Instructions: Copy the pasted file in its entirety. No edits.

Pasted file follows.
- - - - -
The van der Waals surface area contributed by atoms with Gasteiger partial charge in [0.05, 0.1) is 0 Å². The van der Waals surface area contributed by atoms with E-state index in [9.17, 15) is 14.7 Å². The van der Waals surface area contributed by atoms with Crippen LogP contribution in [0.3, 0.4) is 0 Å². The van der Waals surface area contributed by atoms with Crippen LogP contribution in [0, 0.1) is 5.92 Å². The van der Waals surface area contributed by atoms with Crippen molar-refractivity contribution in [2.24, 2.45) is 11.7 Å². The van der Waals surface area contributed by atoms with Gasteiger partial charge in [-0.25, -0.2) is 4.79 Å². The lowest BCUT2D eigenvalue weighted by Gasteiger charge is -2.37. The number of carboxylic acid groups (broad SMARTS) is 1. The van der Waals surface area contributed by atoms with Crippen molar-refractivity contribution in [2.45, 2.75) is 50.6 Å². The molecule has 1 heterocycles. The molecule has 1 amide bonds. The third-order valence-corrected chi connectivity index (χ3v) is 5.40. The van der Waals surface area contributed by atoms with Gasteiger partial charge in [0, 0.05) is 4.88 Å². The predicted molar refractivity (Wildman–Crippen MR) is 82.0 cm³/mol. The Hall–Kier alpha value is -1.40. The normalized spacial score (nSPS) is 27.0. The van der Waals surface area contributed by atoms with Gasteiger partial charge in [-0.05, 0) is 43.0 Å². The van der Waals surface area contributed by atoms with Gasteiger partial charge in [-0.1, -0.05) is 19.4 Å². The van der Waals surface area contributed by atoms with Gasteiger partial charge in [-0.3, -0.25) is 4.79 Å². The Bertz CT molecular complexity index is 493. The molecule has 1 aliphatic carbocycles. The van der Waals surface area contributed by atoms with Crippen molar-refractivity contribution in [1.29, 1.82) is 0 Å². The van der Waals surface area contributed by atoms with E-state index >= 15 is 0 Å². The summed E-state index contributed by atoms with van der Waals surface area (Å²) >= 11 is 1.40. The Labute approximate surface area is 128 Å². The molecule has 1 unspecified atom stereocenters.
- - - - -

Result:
The van der Waals surface area contributed by atoms with Gasteiger partial charge in [0.05, 0.1) is 0 Å². The van der Waals surface area contributed by atoms with E-state index in [9.17, 15) is 14.7 Å². The van der Waals surface area contributed by atoms with Crippen LogP contribution in [0.3, 0.4) is 0 Å². The van der Waals surface area contributed by atoms with Crippen LogP contribution in [0, 0.1) is 5.92 Å². The van der Waals surface area contributed by atoms with Crippen molar-refractivity contribution in [2.24, 2.45) is 11.7 Å². The van der Waals surface area contributed by atoms with Gasteiger partial charge in [-0.25, -0.2) is 4.79 Å². The lowest BCUT2D eigenvalue weighted by Gasteiger charge is -2.37. The number of carboxylic acid groups (broad SMARTS) is 1. The van der Waals surface area contributed by atoms with Crippen molar-refractivity contribution in [2.45, 2.75) is 50.6 Å². The molecule has 1 heterocycles. The molecule has 1 amide bonds. The third-order valence-corrected chi connectivity index (χ3v) is 5.40. The van der Waals surface area contributed by atoms with Gasteiger partial charge in [0, 0.05) is 4.88 Å². The predicted molar refractivity (Wildman–Crippen MR) is 82.0 cm³/mol. The Hall–Kier alpha value is -1.40. The normalized spacial score (nSPS) is 27.0. The van der Waals surface area contributed by atoms with Gasteiger partial charge in [-0.05, 0) is 43.0 Å². The van der Waals surface area contributed by atoms with Gasteiger partial charge in [-0.1, -0.05) is 19.4 Å². The van der Waals surface area contributed by atoms with Gasteiger partial charge in [-0.3, -0.25) is 4.79 Å². The Bertz CT molecular complexity index is 493. The molecule has 1 aliphatic carbocycles. The van der Waals surface area contributed by atoms with Crippen molar-refractivity contribution in [1.29, 1.82) is 0 Å². The van der Waals surface area contributed by atoms with E-state index >= 15 is 0 Å². The summed E-state index contributed by atoms with van der Waals surface area (Å²) >= 11 is 1.40. The Labute approximate surface area is 128 Å². The molecule has 1 unspecified atom stereocenters.